This report documents both socioeconomic and demographic characteristics of male respondents to the DHS surveys, as well as male attitudes, preferences, and behaviors relating to contraception, fertility, and health in 40 developing countries.
This report shows large regional variations in the reproductive preferences and behavior of men for both ever-married men and never-married men. A key finding of this report is that in all countries, never-married men (mostly youth age 15-24) are far more likely to know about modern contraceptive methods (particularly condoms) than to engage in sexual activity. This combination of knowledge and behavior suggests that there is currently a good foundation for youth-focused family planning and sexual health programs in most countries.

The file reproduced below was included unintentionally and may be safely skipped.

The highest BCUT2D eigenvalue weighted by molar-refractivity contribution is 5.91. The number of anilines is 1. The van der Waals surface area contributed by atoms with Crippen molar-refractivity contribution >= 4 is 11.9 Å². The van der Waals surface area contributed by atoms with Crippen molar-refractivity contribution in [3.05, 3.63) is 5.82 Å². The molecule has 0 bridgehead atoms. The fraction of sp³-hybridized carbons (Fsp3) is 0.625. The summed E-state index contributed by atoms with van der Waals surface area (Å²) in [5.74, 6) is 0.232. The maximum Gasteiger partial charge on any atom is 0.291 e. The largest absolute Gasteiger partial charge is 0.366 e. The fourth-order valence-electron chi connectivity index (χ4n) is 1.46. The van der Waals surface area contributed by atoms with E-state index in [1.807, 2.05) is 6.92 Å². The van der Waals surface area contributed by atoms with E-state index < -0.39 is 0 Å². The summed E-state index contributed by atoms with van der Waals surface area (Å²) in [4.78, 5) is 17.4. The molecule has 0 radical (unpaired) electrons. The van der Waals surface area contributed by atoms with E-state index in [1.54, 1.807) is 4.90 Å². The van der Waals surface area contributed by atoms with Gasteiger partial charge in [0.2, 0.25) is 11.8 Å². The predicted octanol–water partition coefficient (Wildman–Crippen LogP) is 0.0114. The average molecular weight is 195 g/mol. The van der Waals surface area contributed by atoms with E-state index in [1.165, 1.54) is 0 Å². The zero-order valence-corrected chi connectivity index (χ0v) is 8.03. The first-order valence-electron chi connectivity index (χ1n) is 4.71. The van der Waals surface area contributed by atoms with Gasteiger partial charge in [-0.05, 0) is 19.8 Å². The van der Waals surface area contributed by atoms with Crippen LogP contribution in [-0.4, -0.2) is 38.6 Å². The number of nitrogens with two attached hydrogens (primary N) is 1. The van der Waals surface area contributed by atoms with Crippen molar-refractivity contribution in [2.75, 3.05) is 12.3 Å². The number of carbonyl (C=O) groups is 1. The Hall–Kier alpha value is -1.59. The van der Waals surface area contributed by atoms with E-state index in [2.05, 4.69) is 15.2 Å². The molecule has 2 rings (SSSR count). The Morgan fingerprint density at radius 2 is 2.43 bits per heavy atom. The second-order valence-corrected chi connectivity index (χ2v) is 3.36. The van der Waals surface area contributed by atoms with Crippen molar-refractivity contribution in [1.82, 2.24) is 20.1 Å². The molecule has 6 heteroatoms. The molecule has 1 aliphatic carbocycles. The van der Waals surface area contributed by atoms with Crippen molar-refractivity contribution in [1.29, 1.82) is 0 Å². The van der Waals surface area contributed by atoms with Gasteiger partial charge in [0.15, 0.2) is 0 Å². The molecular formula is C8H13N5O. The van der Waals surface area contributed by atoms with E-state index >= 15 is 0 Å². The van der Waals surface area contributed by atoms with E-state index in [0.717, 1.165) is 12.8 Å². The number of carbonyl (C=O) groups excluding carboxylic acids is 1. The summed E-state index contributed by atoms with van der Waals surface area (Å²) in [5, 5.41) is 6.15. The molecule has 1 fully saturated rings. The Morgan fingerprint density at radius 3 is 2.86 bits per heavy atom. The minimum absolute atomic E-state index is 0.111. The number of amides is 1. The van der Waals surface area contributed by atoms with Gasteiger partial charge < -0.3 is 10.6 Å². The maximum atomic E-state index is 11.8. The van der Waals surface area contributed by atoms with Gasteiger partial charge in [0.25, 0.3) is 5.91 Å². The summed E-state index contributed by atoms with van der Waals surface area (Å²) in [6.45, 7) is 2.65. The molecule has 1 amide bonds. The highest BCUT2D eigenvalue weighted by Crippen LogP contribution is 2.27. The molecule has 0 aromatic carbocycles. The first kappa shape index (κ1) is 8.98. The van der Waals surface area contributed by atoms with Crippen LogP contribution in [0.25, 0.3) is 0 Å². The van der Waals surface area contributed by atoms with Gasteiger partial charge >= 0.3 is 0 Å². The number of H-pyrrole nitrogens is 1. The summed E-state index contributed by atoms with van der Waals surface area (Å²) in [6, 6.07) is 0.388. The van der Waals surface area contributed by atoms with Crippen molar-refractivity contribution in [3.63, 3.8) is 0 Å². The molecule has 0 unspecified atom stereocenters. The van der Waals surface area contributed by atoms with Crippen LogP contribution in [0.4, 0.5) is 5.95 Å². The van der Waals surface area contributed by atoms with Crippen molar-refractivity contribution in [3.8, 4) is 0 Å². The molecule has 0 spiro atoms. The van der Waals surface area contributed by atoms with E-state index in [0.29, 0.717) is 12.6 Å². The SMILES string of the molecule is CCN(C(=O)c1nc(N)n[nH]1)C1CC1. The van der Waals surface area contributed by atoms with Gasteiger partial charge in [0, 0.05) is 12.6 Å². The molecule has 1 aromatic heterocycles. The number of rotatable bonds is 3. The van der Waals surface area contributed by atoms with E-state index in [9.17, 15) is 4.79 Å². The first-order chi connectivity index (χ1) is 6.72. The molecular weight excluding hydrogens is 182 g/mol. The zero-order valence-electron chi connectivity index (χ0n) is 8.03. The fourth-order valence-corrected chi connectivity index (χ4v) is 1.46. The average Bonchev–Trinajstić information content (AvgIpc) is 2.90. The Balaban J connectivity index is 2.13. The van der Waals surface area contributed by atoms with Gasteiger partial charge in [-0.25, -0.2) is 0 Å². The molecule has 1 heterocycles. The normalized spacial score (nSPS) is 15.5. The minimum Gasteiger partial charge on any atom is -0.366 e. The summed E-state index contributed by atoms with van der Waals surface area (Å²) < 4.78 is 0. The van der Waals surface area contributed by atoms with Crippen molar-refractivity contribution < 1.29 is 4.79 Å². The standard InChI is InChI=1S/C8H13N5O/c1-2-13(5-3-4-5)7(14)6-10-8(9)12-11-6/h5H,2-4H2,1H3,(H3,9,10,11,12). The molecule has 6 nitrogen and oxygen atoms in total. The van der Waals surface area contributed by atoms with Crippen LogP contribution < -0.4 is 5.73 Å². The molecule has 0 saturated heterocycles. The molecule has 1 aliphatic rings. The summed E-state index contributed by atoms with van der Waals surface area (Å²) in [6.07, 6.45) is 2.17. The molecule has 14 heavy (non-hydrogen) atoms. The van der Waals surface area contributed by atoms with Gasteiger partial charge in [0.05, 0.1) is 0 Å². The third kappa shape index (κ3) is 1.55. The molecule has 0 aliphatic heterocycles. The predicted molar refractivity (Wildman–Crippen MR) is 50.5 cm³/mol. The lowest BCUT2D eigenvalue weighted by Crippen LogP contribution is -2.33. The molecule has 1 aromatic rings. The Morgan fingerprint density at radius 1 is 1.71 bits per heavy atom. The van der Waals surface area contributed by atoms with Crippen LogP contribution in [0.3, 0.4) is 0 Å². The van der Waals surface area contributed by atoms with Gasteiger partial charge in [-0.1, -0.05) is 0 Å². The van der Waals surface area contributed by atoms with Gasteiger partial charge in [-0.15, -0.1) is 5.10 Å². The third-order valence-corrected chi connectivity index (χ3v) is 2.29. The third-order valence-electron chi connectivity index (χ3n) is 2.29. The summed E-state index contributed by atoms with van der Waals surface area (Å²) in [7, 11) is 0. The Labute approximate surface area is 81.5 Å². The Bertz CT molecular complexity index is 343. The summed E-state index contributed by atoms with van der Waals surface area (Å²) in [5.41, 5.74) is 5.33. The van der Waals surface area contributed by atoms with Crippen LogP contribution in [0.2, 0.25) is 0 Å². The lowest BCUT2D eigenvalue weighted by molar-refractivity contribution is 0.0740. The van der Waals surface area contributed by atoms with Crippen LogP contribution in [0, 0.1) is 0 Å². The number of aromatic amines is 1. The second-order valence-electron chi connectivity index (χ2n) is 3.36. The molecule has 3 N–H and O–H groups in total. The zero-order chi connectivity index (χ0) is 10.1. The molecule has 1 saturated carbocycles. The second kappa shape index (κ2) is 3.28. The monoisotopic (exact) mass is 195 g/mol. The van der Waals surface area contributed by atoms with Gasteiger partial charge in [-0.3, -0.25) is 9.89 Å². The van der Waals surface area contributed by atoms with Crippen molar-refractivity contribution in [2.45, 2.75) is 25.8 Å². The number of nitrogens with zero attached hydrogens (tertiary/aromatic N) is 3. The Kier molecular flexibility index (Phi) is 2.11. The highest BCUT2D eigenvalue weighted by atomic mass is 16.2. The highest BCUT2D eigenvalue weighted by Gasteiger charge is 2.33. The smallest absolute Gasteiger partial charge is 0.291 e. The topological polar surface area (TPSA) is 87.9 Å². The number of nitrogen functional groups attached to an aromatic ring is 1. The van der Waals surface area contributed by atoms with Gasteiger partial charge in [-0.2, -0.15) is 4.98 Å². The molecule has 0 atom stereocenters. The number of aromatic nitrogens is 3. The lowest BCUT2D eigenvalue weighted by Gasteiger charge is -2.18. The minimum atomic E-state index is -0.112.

Another contribution of this report is its analysis of key indicators by the wealth index. While the relationship between wealth and outcomes of interest is typically in the expected direction, the tables presented here allow for a closer investigation of the gradients of inequality for each outcome. For example, the variation in knowledge of contraceptive methods among never-married men by the wealth index is minimal in Malawi but considerable in Guinea. These results are useful in identifying subpopulations that would obtain the most benefit from programmatic interventions.
In addition, the report present comparable data on men’s attitudes about gender roles, men’s communication with their spouses about important health issues, data on men’s health-related behaviors regarding their own health, and men’s knowledge of child health issues.